Cross sectional epidemiological study of Obstructive Sleep Apnoea (OSA) among inpatient with severe mental illness at long term rehab wards in Kuwait.Author(s): Hammad Mahmoud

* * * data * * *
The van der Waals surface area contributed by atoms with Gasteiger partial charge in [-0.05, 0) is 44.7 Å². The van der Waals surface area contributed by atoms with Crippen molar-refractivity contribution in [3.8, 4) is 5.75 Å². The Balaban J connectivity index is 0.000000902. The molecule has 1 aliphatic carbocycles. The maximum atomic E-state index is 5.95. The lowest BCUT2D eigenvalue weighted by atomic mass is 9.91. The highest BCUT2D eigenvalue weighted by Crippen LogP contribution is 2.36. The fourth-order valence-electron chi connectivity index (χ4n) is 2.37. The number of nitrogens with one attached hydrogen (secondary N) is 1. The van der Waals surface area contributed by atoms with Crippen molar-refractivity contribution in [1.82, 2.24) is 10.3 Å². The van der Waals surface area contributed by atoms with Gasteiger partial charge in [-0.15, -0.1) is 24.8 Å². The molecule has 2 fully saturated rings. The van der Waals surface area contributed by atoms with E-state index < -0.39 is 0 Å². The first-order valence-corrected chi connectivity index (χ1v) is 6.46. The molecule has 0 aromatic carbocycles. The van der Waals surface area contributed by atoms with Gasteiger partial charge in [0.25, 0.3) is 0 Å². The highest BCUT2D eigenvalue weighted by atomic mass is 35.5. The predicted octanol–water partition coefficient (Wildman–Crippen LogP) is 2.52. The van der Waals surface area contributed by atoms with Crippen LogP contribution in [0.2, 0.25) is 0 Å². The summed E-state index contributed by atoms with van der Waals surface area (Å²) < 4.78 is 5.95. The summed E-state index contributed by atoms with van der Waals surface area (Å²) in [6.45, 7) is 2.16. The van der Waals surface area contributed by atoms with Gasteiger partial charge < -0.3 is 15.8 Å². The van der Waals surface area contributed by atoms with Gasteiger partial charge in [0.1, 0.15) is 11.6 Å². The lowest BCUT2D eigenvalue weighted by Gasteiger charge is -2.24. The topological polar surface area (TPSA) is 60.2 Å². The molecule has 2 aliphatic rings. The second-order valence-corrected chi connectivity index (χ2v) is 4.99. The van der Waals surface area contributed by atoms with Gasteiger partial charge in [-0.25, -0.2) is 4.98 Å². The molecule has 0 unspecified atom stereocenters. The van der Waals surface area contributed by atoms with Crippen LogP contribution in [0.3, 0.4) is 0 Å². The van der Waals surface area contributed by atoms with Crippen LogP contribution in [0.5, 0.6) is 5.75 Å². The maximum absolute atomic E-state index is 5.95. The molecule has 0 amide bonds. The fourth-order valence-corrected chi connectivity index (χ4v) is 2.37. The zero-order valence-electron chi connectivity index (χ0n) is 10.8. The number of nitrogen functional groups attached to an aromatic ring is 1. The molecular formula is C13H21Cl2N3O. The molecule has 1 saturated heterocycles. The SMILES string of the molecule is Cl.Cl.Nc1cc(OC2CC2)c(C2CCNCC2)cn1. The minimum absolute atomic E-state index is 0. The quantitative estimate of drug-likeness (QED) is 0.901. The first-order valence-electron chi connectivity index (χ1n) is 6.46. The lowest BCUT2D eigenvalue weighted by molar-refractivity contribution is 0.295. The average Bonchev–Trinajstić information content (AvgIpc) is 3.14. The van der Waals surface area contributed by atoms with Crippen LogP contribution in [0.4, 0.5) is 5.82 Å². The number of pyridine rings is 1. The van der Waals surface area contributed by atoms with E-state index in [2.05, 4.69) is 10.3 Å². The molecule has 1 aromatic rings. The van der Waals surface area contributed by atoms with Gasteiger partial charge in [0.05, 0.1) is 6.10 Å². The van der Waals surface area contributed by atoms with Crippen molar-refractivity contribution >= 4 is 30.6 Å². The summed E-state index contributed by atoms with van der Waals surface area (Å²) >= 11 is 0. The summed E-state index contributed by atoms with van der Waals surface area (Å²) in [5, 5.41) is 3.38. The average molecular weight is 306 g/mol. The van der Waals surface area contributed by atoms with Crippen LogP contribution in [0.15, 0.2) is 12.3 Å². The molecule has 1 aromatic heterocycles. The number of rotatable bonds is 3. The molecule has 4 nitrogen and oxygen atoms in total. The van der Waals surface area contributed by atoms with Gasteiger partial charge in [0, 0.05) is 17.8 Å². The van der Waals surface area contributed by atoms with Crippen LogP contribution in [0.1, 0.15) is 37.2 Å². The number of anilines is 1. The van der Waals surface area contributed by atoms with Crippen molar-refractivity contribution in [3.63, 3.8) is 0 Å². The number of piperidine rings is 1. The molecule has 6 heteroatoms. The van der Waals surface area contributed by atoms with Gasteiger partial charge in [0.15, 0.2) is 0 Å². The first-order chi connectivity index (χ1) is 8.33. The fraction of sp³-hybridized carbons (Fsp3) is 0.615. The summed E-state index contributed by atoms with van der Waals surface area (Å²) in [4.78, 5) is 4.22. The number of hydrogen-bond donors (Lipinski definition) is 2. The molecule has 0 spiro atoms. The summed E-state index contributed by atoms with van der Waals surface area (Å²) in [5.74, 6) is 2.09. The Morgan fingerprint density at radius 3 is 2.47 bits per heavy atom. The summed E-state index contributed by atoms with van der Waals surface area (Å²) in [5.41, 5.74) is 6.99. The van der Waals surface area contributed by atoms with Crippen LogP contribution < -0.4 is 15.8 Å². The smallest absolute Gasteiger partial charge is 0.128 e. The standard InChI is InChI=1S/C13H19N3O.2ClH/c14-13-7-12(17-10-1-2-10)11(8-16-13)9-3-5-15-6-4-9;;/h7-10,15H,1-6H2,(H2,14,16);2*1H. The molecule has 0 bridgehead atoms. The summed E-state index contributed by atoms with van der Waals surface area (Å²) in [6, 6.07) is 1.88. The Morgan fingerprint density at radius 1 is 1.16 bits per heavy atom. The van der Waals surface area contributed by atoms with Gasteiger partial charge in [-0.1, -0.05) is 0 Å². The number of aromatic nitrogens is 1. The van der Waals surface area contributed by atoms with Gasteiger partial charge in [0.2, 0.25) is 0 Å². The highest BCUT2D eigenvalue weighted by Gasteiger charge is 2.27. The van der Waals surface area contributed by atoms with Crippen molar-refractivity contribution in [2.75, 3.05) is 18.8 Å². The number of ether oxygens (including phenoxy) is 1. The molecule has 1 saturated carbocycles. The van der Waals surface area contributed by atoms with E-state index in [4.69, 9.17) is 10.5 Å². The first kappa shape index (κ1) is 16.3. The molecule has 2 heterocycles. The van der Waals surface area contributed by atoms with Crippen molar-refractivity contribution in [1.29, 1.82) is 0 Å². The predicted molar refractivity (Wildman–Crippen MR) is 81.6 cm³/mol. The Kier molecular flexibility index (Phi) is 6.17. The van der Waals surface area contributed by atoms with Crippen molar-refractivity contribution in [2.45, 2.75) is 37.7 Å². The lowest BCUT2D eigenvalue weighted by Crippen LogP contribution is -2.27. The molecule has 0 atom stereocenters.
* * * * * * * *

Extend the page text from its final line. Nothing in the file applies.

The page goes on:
Individuals with schizophrenia are 2 times-3 times more likely to die at an early age because of cardiovascular, metabolic, and infectious diseases. Although sleep disturbances are not included in the diagnostic criteria for schizophrenia, they are consistently reported in those patients. A high prevalence of Obstructive Sleep Apnea (OSA) is reported in patients with schizophrenia. Both genetically determined and medication-induced obesity can lead to OSA,” Schizophrenic patients who have OSA generally have worse outcomes, worse quality of life, higher mortality, and more severe symptoms. Methods: A cross sectional epidemiological study for a total number of 36 patients diagnosed with severe mental illness, 20 females and 16 males, chosen from two rehab wards of the long stay inpatient unite at Kuwait Centre for Mental Health. KCMH diagnosed as (Schizophrenia, Schizoaffective and Bipolar Disorder), with the aim of identifying and screening OSA. Results: By using stop bang scale, 18 patients (50%) had a score of 1, indicate mild risk of apnoea-12 patients (33.3%) had a score of 2 indicate moderate risk of apnea, and 6 patients (16.7 %) has score of 3 indicate high risk of apnea. Four patients out of 36 have normal body weight (11.1%), 7 out of 36 have overweight (19.4%), 25 have obesity (69.4%). Regarding waist size more than 38 cm was in 29 patients (80%), indicating increase in developing truncal obesity. Conclusion: Stop bang is a brief, easy-to-use screening tool for OSA in individuals with severe mental illness. There is a high prevalence of OSA symptoms among in patients with schizophrenia in long stay rehab wards. Primary prevention of OSA by targeting obesity may be the most effective strategy to reduce OSA among individuals with severe mental illness.